**Applied Mathematics
**Vol.5 No.5(2014), Article ID:44066,9 pages DOI:10.4236/am.2014.55076

Application of Multiple Linear Regression and Manova to Evaluate Health Impacts Due to Changing River Water Quality

Sudevi Basu^{1}, K. S. Lokesh^{2}

^{1}Department of Biotechnology, Sir M. Visvesvaraya Institute of Technology, Bangalore, India

^{2}Department of Environmental Engineering, Sri Jayachamarajendra College of Engineering (Autonomuos), Mysore, India

Email: sudevi@rediffmail.com

Copyright © 2014 by authors and Scientific Research Publishing Inc.

This work is licensed under the Creative Commons Attribution International License (CC BY).

http://creativecommons.org/licenses/by/4.0/

Received 20 November 2013; revised 20 December 2013; accepted 7 January 2014

ABSTRACT

Rivers are important systems which provide water to fulfill human needs. However, excessive human uses over the years have led to deterioration in quality of river causing, causing health problems from contaminated water. This study focuses on the application of statistical techniques, Multiple Linear Regression model and MANOVA to assess health impacts due to pollution in Cauvery river stretch in Srirangapatna. In this study, using Multiple Linear Regression, it is found that health impact level is 60.8% dependent on water quality parameters of BOD, COD, TDS, TC and FC. The t-statistics and their associated 2-tailed p-values indicate that COD and TDS produces health impacts compared to BOD, TC and FC, when their effects are put together across all the six sampling stations in Srirangapatna. Further Pearson correlation Matrix shows highly significant positive correlation amongst parameters across all stations indicating possibility of common sources of origin that might be anthropogenic. Also graphs are plotted for individual parameters across all stations and it reveals that COD and TDS values are significant across all sampling stations, though their values are higher in impact stations, causing health impacts.

**Keywords:**Multiple Linear Regression Model; MANOVA; t-Statistics; BOD; COD; TDS; TC; FC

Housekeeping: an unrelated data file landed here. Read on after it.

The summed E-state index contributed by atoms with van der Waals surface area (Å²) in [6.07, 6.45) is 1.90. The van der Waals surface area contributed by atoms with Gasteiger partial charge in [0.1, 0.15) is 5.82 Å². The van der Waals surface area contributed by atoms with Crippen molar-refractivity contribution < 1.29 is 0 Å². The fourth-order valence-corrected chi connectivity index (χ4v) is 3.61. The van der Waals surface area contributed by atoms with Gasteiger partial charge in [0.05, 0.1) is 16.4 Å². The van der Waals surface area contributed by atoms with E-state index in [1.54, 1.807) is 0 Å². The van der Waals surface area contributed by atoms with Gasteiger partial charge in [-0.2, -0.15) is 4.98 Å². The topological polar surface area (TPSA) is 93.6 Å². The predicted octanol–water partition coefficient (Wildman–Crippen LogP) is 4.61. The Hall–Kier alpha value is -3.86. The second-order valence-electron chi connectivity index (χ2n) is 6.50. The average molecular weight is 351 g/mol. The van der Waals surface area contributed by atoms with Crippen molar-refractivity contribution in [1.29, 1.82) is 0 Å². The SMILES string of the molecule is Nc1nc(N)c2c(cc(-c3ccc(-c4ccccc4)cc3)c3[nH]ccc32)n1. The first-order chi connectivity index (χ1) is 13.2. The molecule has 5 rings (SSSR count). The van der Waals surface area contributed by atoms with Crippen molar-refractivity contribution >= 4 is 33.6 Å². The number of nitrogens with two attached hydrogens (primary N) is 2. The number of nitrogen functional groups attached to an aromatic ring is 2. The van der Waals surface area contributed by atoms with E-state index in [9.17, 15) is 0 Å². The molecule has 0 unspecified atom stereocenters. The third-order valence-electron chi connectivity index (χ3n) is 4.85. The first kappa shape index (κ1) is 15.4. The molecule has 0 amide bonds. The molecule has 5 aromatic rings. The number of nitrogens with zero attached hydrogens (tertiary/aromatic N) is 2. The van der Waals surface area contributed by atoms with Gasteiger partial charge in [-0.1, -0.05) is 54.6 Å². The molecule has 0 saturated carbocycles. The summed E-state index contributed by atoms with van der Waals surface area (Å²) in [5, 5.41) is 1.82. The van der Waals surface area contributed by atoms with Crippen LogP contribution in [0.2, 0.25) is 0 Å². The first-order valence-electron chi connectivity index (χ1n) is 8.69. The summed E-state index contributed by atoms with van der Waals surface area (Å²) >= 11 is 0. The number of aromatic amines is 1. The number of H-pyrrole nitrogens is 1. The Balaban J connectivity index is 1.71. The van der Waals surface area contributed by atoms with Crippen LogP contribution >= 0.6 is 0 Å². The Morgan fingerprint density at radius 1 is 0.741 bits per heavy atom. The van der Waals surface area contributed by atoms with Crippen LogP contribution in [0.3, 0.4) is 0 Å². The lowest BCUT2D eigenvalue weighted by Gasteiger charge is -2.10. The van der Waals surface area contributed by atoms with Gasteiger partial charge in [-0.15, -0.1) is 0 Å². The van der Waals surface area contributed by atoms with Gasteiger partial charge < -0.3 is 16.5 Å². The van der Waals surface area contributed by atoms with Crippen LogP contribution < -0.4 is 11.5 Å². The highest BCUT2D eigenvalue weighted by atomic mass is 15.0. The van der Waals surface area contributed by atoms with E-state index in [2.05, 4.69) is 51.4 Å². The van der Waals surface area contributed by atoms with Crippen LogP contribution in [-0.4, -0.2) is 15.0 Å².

1. Introduction

River systems form the lifeline on which human civilization thrives. These are vital freshwater bodies of strategic importance across the world, providing main water resources for domestic, industrial, agricultural and recreational purposes. Rivers play a major role in assimilating industrial and municipal wastewater and runoff from agricultural fields. However, in recent years, rivers are amongst the most vulnerable water bodies to pollution as a consequence of unprecedented development. Thus the water quality of these water resources is a subject of ongoing concern and has resulted in an increasing demand for monitoring river water quality. The quality of water is described by its physical, chemical and microbiological characteristics. Therefore, a regular monitoring of river water quality not only prevents outbreak of diseases and checks water from further deterioration, but also provides a scope to assess the current pollution prevention and control measures.

In this study, Multiple Regression Analysis and MANOVA are applied to find the chemical and biological parameters that affect health of people in Cauvery river stretch in Srirangapatna town in Karnataka.

2. Materials and Methods

2.1. Study Area

Srirangapatna is an island town, situated between the North and South branches of river Cauvery. It is located to the northeast of Mysore city at a distance of 15 Kms on the Bangalore—Mysore highway. The town has developed in two areas consisting of Patna area, which is like an urban area, and Ganjam, which resembles a typical village.